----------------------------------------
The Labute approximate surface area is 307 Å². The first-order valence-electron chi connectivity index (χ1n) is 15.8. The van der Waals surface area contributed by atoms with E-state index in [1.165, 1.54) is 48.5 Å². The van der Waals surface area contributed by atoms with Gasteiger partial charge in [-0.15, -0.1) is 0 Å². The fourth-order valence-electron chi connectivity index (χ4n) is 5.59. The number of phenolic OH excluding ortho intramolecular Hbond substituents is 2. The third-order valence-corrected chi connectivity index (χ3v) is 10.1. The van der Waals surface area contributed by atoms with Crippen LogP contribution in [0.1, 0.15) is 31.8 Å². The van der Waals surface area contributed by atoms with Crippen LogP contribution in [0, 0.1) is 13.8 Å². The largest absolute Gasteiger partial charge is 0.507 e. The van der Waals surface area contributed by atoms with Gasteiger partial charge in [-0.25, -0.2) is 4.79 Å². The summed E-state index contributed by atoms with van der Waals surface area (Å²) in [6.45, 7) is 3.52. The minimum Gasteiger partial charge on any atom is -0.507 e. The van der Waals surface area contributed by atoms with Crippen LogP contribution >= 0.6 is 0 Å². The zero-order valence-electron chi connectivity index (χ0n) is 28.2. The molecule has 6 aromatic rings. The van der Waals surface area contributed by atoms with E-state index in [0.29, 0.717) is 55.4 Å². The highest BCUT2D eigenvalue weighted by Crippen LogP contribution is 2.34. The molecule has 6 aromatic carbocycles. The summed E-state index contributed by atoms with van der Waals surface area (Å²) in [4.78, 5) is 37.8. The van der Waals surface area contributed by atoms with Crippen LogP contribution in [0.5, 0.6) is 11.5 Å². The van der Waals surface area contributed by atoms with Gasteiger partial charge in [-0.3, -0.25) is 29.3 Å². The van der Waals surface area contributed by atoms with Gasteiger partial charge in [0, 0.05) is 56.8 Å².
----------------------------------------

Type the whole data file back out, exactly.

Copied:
The Labute approximate surface area is 307 Å². The first-order valence-electron chi connectivity index (χ1n) is 15.8. The van der Waals surface area contributed by atoms with E-state index in [1.165, 1.54) is 48.5 Å². The van der Waals surface area contributed by atoms with Gasteiger partial charge in [-0.15, -0.1) is 0 Å². The fourth-order valence-electron chi connectivity index (χ4n) is 5.59. The number of phenolic OH excluding ortho intramolecular Hbond substituents is 2. The third-order valence-corrected chi connectivity index (χ3v) is 10.1. The van der Waals surface area contributed by atoms with Crippen LogP contribution in [0.1, 0.15) is 31.8 Å². The van der Waals surface area contributed by atoms with Crippen LogP contribution in [0, 0.1) is 13.8 Å². The largest absolute Gasteiger partial charge is 0.507 e. The van der Waals surface area contributed by atoms with Gasteiger partial charge in [-0.25, -0.2) is 4.79 Å². The summed E-state index contributed by atoms with van der Waals surface area (Å²) in [6.45, 7) is 3.52. The minimum Gasteiger partial charge on any atom is -0.507 e. The van der Waals surface area contributed by atoms with Crippen LogP contribution >= 0.6 is 0 Å². The zero-order valence-electron chi connectivity index (χ0n) is 28.2. The molecule has 6 aromatic rings. The van der Waals surface area contributed by atoms with E-state index in [0.29, 0.717) is 55.4 Å². The highest BCUT2D eigenvalue weighted by Crippen LogP contribution is 2.34. The molecule has 6 aromatic carbocycles. The summed E-state index contributed by atoms with van der Waals surface area (Å²) in [4.78, 5) is 37.8. The van der Waals surface area contributed by atoms with Crippen LogP contribution in [0.5, 0.6) is 11.5 Å². The van der Waals surface area contributed by atoms with Gasteiger partial charge in [-0.3, -0.25) is 29.3 Å². The van der Waals surface area contributed by atoms with Gasteiger partial charge in [0, 0.05) is 56.8 Å².